The psalms are good. A bit simplistic at times. A bit vengeful at times. The world does not exist exactly the way the psalms present it. But it’s full of genuine emotions, familiar phrases, provoking images, and a bit of cheese. It’s comfort food. The psalms work as the main course or as a side. They’re nutritious, especially when paired with good theology and spiced with a sermon series or study. But they aren’t the most nutritious food. And they’re not something you should eat every day, or that you’d really want to eat daily, no matter what your six-year-old self might have professed.
I recently finished reading all 150 psalms, one per day, in order, for 150 days. (Okay, I might not have read every single day, but I stayed consistent and didn’t skip ahead. And I admit to breaking up Psalm 119 over several days. So let’s say it took me 170 days.) It was wonderful. It’d been so long since I’d delved into that book. At times I used resources to aid my reading. At times I paired my daily psalm with other spiritual disciplines. At times, I just read and asked questions of God. For two months or so, I wrote down a single verse every day which confused me and I prayed and meditated on it for the rest of the day.
The book of Psalms is great for establishing discipline. Some parts are hard to understand, but the predominant emotions tend to be pretty obvious and relatable. Some verses are familiar to churchgoers because of songs, hymns, and sheer saturation in church culture. Few psalms are long. Some are downright diminutive.
In high school and my first year or so of college, I read a chapter in Proverbs and a chapter in Psalms every day. And I learned a lot from them. But I kept to this routine for something like five years. I did little reading in other areas of the Bible unless it was part of a formal study or class I had joined. When I felt I needed a challenge, I read more psalms each day. I read the first chapter of Proverbs on the first day of the month, the second chapter on the second, and so on until the last day of the month. If it was the 31st, I would be reading the last chapter of the book. If it was the 28th or 30th, I read all the remaining chapters at once.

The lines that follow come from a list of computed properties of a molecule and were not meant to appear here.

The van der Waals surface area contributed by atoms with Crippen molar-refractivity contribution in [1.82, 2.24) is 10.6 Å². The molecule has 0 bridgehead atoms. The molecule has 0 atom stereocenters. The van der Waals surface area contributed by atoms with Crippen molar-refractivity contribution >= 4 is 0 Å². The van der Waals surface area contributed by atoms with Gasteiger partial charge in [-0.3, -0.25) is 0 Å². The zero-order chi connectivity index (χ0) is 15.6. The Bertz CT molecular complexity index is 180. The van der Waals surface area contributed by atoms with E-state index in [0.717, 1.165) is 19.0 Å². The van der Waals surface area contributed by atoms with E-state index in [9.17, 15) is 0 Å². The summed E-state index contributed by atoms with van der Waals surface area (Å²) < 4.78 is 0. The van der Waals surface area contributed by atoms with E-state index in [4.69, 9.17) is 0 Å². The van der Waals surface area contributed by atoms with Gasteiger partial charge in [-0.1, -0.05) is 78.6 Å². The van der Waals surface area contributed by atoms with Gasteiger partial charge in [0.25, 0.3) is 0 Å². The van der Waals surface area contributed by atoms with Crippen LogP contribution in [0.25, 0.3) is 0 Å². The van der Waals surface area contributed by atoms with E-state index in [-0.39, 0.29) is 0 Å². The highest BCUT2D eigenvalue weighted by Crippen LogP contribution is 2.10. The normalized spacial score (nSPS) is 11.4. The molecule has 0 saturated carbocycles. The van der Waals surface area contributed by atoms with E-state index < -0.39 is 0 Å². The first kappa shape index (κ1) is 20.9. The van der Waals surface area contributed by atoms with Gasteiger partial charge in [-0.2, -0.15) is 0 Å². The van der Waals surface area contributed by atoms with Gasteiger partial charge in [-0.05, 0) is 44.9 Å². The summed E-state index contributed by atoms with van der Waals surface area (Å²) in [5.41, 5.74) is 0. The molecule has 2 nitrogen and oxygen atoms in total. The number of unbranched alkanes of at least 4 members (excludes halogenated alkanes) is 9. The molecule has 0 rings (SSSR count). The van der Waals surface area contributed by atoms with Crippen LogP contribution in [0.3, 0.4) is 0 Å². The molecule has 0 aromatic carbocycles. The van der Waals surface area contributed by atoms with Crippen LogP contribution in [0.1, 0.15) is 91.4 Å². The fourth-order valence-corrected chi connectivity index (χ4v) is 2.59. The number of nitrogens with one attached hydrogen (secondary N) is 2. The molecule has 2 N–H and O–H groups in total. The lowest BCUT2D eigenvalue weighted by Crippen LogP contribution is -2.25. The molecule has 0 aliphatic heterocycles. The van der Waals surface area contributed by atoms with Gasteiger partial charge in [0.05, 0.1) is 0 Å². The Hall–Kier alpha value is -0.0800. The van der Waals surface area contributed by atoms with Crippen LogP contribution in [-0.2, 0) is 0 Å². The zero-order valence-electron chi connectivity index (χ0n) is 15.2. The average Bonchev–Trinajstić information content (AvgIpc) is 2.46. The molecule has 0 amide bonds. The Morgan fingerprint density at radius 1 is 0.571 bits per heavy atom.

I felt like I was ingesting regular, good nutrition, but my leaves were browning in other areas. Not every part of me was thriving. Eventually I learned that even staples can grow stale. Anything can if you eat it every day. Worse still, I had grown so familiar with the verses that I no longer knew how to let them reach me. I felt bored and boring. I haven’t been back to either book in a disciplined way since then.
In the fall, feeling spiritually drained but needing food so I could continue to minister to others, I went back to my old comfort book of the Psalms. I fell in and out of love several times, but I maintained the discipline of daily reading and was back in love with the book as I worked through the final chapters. And once I was done, I felt sad. Adrift. A lost. Where should I go next? I reread a couple of favorite psalms as the month of May approached. On May 1, I read Proverbs 1.
Proverbs, I’ve decided, is like a robust Lucky Charms—sort of like if Honey Nut Cheerios came with marshmallows. The cereal is good. It’s nourishing. But the marshmallows are why you eat it. Sometimes you get a piece of cereal that you know isn’t a marshmallow, but it’s so covered in sugary goodness that you can almost believe it’s one of the pre-shaped gems. You see new value in it. And yet, the more Lucky Charms you eat, the less appealing the cereal tastes. After a while, even when you do get a spoonful with a marshmallow, you’re disappointed by how stale it’s grown. Especially after you’ve had Job and Ecclesiastes, the book’s more complex cousins, it’s hard to feel satisfied with Proverbs.
Over the past several weeks, I’ve been praying about what I’ll read next. I’ve kept writing down a verse a day, mostly to help me stay invested and focused as I read.
I’m chosing Isaiah. It’s a long book, which doesn’t particularly appeal to me in this year of transitions, but it’s also one I don’t ever remember reading all the way through. And maybe those 66 chapters will be good for me, will tug me through these busy next few months and provide consistency when my circumstances do not.
I can’t know for sure, of course, what food matches Isaiah. However, when think of the book and its passages that I’m familiar with, I think of a mousse or a pudding. Something seamless that flows and fills. Maybe a huge bowl of yogurt threaded through with bites of fruit. Something half-secret and surprisingly nourishing.
In 66-70 days, I hope I’ll be as in love with the book as I was with Psalms at the end of April.
[If you’re interested in some bacon for your mac and cheese, I highly recommend Sessions with Psalms. Disclaimer: I work for the company that published this study, and I got to work on it during the editorial process. It’s still the best study of Psalms that I’ve ever read.]